Top of the page
Noroviruses are also called Norwalk-like viruses and caliciviruses. Noroviruses cause gastroenteritis, food infection, foodborne illness, and acute non-bacterial gastroenteritis.
Noroviruses typically spread through contaminated water and foods, although they can also pass from person to person. Water becomes contaminated if human waste enters drinking water because of flooding or from a sewage system that isn't working properly. You may become infected by:
Persons working in daycare centres or nursing homes should pay special attention to children or residents who have norovirus illnesses. This virus is very contagious and can spread rapidly throughout these environments.
Keep your child at home while they are sick and for a few days after feeling better. That's when the virus most likely can be spread to others. The virus can stay in your child's stool for weeks after the symptoms are gone.
The symptoms of gastroenteritis caused by the noroviruses include nausea, vomiting, diarrhea, and abdominal (belly) pain. Diarrhea and vomiting can cause dehydration. You may have a headache and a fever. A mild and brief illness usually develops 24 to 48 hours after you eat or drink the contaminated food or water and lasts for 48 to 72 hours. Only in rare cases does a person get very sick or have to go to the hospital.
Most norovirus infections are mild and pass in a few days. So most people do not go to their doctors for a diagnosis. You can often diagnosis foodborne illness yourself if others who ate the same food as you also become ill.
If you do go to your doctor, they will make the diagnosis based on your symptoms, a medical history, and a physical examination. Your doctor will ask where you have been eating and whether anyone who ate the same foods has the same symptoms. A stool test is sometimes done.
You treat gastroenteritis caused by noroviruses by managing complications until it passes. Dehydration caused by diarrhea and vomiting is the most common complication. Do not use medicines, including antibiotics and other treatments, unless your doctor recommends them.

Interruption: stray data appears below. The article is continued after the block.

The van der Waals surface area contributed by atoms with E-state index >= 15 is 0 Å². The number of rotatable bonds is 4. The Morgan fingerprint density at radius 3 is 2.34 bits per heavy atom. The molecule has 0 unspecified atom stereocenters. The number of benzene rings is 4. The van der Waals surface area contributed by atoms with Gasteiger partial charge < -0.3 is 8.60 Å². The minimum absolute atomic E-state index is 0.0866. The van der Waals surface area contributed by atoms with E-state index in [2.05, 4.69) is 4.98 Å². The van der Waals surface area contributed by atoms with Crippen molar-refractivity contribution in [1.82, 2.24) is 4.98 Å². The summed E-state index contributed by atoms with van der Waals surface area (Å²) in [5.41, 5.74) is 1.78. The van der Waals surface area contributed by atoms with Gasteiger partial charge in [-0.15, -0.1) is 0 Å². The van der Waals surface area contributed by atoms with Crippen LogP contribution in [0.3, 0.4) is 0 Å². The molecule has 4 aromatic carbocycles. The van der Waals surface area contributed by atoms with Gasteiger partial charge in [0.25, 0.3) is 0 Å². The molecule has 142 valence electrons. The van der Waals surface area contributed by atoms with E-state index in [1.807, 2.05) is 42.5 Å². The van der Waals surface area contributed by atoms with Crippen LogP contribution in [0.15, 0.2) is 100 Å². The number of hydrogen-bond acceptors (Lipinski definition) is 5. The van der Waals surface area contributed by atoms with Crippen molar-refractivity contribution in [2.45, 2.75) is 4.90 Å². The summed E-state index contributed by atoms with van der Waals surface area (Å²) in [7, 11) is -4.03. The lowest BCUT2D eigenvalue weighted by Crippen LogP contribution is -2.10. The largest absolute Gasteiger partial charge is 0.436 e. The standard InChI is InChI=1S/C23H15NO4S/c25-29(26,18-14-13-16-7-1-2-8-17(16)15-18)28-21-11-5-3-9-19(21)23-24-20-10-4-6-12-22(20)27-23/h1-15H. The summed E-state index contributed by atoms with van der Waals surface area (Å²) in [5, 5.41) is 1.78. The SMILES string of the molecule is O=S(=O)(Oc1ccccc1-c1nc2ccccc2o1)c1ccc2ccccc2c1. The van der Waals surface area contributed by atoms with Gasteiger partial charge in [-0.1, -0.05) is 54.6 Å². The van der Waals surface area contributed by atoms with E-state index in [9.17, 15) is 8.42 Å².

To prevent dehydration, drink plenty of fluids. Choose water and other clear liquids until you feel better. You can take frequent sips of a rehydration drink (such as Pedialyte). Soda, fruit juices, and sports drinks have too much sugar and not enough of the important electrolytes that are lost during diarrhea. These kinds of drinks should not be used to rehydrate. In cases of severe dehydration, fluids may need to be replaced through an IV (intravenously).
When you feel like eating again, start with small amounts of food.
If you had diarrhea caused by norovirus, you should stay home for 2 to 3 days after your symptoms end before going back to work or school. This will help prevent spread of the virus.
You can help prevent infection by doing the following:
Current as of: July 1, 2021
Author: Healthwise StaffMedical Review: E. Gregory Thompson MD - Internal MedicineAdam Husney MD - Family MedicineElizabeth T. Russo MD - Internal Medicine
Current as of: July 1, 2021
Author: Healthwise Staff
Medical Review:E. Gregory Thompson MD - Internal Medicine & Adam Husney MD - Family Medicine & Elizabeth T. Russo MD - Internal Medicine
To learn more about Healthwise, visit Healthwise.org.
© 1995-2022 Healthwise, Incorporated. Healthwise, Healthwise for every health decision, and the Healthwise logo are trademarks of Healthwise, Incorporated.